I’ve always been a big fan of Tom Peters of ‘In Search of Excellence‘ fame and its because of him that I’ve studied McKinsey a ton. In fact, in many ways I’ve worked hard to build BrandMill as a mini marketing consulting model of the firm – and have always loved McKinsey’s 7-S Framework (developed by Waterman and Peters) too.
At the recommendation of Peters via a Blog post, I read a few books from former McKinsey employee Ethan Rasiel – ‘The McKinsey Way’ and ‘The McKinsey Mind.’ These books were a great help to me (still are) in building the processes of my marketing practice.
One little nugget that was worth a ton to me, was Rasiel’s insight about how company’s price their products. In short, McKinsey believes most companies price too low because they haven’t taken steps to quantify their value – to prove and clearly communicate their worth.
TELEGRAM ONE – Most brands need to do a far better job at value creation and value communication!
TELEGRAM TWO: Raising prices is the easiest, simplest and least expensive way to profitably increase sales!
McKinsey argues that most brands price too low because they haven’t done enough work to prove (offer real proof – or make brand improvements to add additional proof) that their products or services should demand a higher price. So, most brands lower and lower their price or, discount and discount to a level that customer’s will say, ‘OK, that price seems reasonable.’
In our initial brand engagements we nearly always find two alarming opportunities to profitably build a small business.
First, most brands simply price their products and services following the traditional cost-plus (mark-up) model and never consider these other 10+ ways to find their right price.
12 Pricing Models
- Cost-Plus Pricing – building price up from cost ‘floor’ generally on a percentage basis
- Elasticity Pricing – pricing to take advantage of known or perceived price elasticity or inelasticity
- Flexible Pricing – Pricing to meet changing competitive/marketplace conditions
- Follow Pricing – Pricing in relation to industry price leaders
- Loss-leader Pricing – Pricing an item/items low to attract buyers for other products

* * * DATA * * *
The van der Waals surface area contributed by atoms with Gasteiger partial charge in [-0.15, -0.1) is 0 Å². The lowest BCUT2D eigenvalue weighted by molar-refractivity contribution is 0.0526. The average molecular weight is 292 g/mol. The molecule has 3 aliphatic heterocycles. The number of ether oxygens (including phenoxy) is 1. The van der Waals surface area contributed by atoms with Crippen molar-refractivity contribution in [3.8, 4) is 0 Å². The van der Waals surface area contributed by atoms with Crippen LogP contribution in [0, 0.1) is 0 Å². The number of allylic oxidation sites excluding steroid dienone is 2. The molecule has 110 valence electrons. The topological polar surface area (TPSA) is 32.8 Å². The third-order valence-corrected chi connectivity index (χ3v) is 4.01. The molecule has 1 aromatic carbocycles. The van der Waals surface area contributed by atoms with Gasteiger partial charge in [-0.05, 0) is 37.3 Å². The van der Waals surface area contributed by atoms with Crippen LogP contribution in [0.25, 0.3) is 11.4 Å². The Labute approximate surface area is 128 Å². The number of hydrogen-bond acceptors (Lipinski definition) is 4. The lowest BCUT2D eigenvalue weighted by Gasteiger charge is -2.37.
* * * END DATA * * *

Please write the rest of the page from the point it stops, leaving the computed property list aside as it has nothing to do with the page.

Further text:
- Phase-out Pricing – Pricing ‘high’ to remove a product from the line
- Penetration Pricing – Pricing below the prevailing level in order to gain market entry or to increase market share
- Pre-emptive Pricing – Pricing to discourage competitive market entry
- Psychological Pricing –Pricing at a level that ‘sounds’ much lower than it is like $99.95
- Segment Pricing – Pricing essentially the same products differently to various markets
- Skim Pricing – pricing at inordinately high level to hit the ‘cream’ buyers
- Slide-down Pricing – Moving prices down to tap successive layers of demand
Plus, value-based pricing packages and pricing and revenue management software tools for dynamic pricing rock too!
Second, we find that most small business brands have a tremendous opportunity to improve their unique ‘WOW’ experience (a bigger, more unique and meaningful ‘WOW’ – clearly communicated – should justify a higher price), but lack the process/es and/or a desire to raise their bar of excellence because they get caught up in the day-to-day business at hand.
Face the facts.
You can’t control what your government or competitors do to negatively impact your small business (so stop your whining), but you can control and lead your brand to more profitable times with an improved approach to pricing and innovation.
Ok – back to pricing.
There’s certainly not enough time/space in this blog post to cover all you need to know about it (hey, we’re happy to help – just call us at 412.401.0555 – or email me at firstname.lastname@example.org), but we recommend that you make time to improve your ‘WOW’ (The Experience Economy is an oldie but goodie) and read a few good pricing books (and study hard) to help you more effectively do it.
Here are three excellent pricing books we highly recommend.
- Full Price, by Winninger
- Pricing for Profit, by Furtwengler
- The Price Advantage, by Baker, Marn and Zawada
We wish you good luck and great marketing!